Hello Everyone! My name is Ruth Korch, and I’m an artist & calligrapher, who not only passionately loves watercolor, but who also has an on-going “love affair” with all things LETTERS. Can you blame me? I love that letterforms come in all shapes, proportions and styles – becoming the perfect candidates for playing creating and designing.
Recently I’ve been studying the fascinating letterforms of Adolf Bernd, a German calligrapher and typographer (1909-1994) who developed a distinctive style of letter design. It’s as if he took the illuminated versals (capital letters) of ancient manuscripts and gave them a modern facelift. The results are crisp letterforms, characterized by white interlinear lines and soft, subtle color combinations. Additionally, Adolf places unique patterns around the letterforms, somehow always enhancing not overpowering them. Today, I’ve chosen the letter “D” for Doodlewash (of course!) to give you a “walk-through” exercise of his style.
First, choose an actual letter form/font. One of my favorite letter styles for this project is called Neuland. I like it because it’s clean, blocky, and fun to contrast with surrounding, more detailed patterns.
The next step is planning the actual design. Start by drawing a simple “frame” around the letter and then divide up that space as desired into interesting shapes. From this point on, it’s not so much a matter of filling in the spaces around the letter (as you might do with Zentangles), but it’s taking each space that is created and using it to frame some kind of contrasting design that will enhance the letter itself. Often Bernd filled the design spaces only with a beautiful color that contrasted well with an adjoining space. And he always kept a thin white line delineating the spaces from the letter.
The third step is to choose a color scheme. I often choose to keep my letter white because it lets me play with a full range of endless color schemes around the letter: monochromatic, analogous, complimentary, etc. Obviously, you can choose to have your letter be in a color instead of white. Some who work in Bernd’s style, suggest going outside and picking up a stone or branch from nature and using the soft colors found in nature for inspiration.
For my design I decided to go with a warm/cool color scheme: bright pink vs cool subdued grays, with gold highlights. Finally, paint in your colors, carefully honoring the white “lines” which define all the shapes (and no, Bernd did not use Frisket!). I admit though, I keep a fine brush and bottle of Ph Martins Bleed Proof White Ink for little touch-ups. If you hang in there, the end results are crisp, unique, and so much fun. Use a reduced color copy for a personalized greeting card or use a wide mat and create a statement piece for your wall.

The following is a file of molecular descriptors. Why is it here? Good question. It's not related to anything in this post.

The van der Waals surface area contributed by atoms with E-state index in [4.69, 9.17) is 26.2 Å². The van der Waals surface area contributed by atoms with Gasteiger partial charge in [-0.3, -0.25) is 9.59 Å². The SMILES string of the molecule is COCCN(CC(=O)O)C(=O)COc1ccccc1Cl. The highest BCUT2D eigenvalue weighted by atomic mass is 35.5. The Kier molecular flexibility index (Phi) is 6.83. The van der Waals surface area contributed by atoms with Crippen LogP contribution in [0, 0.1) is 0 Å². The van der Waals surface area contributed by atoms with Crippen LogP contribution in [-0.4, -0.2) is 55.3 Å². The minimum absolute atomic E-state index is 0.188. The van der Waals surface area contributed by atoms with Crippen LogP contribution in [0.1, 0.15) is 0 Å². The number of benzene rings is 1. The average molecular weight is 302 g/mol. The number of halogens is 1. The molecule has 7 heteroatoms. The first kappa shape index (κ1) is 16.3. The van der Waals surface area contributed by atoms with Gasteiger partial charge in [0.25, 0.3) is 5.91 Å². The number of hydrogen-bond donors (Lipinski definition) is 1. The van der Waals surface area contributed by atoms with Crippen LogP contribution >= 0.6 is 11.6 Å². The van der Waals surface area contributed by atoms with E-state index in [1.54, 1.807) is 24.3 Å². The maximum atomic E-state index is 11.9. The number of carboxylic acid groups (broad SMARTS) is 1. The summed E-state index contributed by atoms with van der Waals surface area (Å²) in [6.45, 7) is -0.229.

I’ve also used Adolf Bernd’s style to create amazing title pages in my travel journals.
Above all, just have fun exploring the wonderful world of Adolf Bernd designs! Play with the supplies you already have – going as subtle or bold with colors as your heart desires! But for those who want to know exactly what I used, a list of my supplies are below.
- Fabriano 140lb Cold Press Watercolor paper
- Daniel Smith Primatek Watercolor – Rhodonite Genuine
- Daniel Smith – Buff Titanium
- Boku-Undo E-Sumi Japanesque Watercolors (various light washes of) – Brownish Black & Bluish Black
- FineTec metallic watercolors
- Metallic Gold Posca Pen
- Dr Ph Martin’s Bleed Proof White Ink
Recommended2 recommendationsPublished in Tutorials
11 thoughts on “TUTORIAL: A Decorated Letter ~ in the style of Adolf Bernd”
Thank you so much, Ruth, for your fabulous tutorial, and the information about Adolf Bernd! I’ve got this on my list to try out soon!
Thanks Sandra. I hope you enjoy his style as much as I have. Have fun!!
Thank you so much for posting this and detailing the process!! I missed your class on this and now can at least practice on my own. I always love learning the history and techniques you so generously share.
Thanks Geri. This style will look great in the upcoming travel journal!!
Thank you so much for this exellent tutorial. And though it is not the goal to fill all the space with patterns, i am sure this technic would work well with some tanglepatterns. Such as stand alone patterns and bigger florals. I am certainly going to explore this subject .
It’s really fun to experiment around with Bernd’s style. Sounds like you have some great ideas ready to try. Have fun!!
Interesting work and beautifully done! Thanks for sharing.
You’re very welcome Deanna – and thanks for your kind words.
Test – Hi Ruth! Great Tutorial!
Wow!! This is soo intricate – a lovely idea to document your process so others can follow along and also give it a go!